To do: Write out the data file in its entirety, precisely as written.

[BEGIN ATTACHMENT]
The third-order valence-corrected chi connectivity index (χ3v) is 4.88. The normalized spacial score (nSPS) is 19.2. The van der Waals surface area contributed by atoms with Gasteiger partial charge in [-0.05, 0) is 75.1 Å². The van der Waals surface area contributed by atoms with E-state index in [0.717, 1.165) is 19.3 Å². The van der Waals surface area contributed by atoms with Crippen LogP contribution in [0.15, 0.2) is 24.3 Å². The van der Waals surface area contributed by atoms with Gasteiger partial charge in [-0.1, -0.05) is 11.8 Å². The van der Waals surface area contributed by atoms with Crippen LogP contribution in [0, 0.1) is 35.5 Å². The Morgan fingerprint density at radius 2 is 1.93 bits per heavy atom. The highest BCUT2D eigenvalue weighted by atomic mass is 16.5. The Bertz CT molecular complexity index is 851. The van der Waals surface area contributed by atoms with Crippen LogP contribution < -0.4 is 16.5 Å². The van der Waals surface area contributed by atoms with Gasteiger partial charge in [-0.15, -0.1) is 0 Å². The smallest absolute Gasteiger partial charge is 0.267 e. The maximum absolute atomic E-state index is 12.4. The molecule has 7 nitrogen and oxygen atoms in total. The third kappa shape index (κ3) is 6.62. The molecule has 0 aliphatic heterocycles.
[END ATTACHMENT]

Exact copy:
The third-order valence-corrected chi connectivity index (χ3v) is 4.88. The normalized spacial score (nSPS) is 19.2. The van der Waals surface area contributed by atoms with Gasteiger partial charge in [-0.05, 0) is 75.1 Å². The van der Waals surface area contributed by atoms with E-state index in [0.717, 1.165) is 19.3 Å². The van der Waals surface area contributed by atoms with Crippen LogP contribution in [0.15, 0.2) is 24.3 Å². The van der Waals surface area contributed by atoms with Gasteiger partial charge in [-0.1, -0.05) is 11.8 Å². The van der Waals surface area contributed by atoms with Crippen LogP contribution in [0, 0.1) is 35.5 Å². The Morgan fingerprint density at radius 2 is 1.93 bits per heavy atom. The highest BCUT2D eigenvalue weighted by atomic mass is 16.5. The Bertz CT molecular complexity index is 851. The van der Waals surface area contributed by atoms with Crippen LogP contribution < -0.4 is 16.5 Å². The van der Waals surface area contributed by atoms with Gasteiger partial charge in [-0.15, -0.1) is 0 Å². The smallest absolute Gasteiger partial charge is 0.267 e. The maximum absolute atomic E-state index is 12.4. The molecule has 7 nitrogen and oxygen atoms in total. The third kappa shape index (κ3) is 6.62. The molecule has 0 aliphatic heterocycles.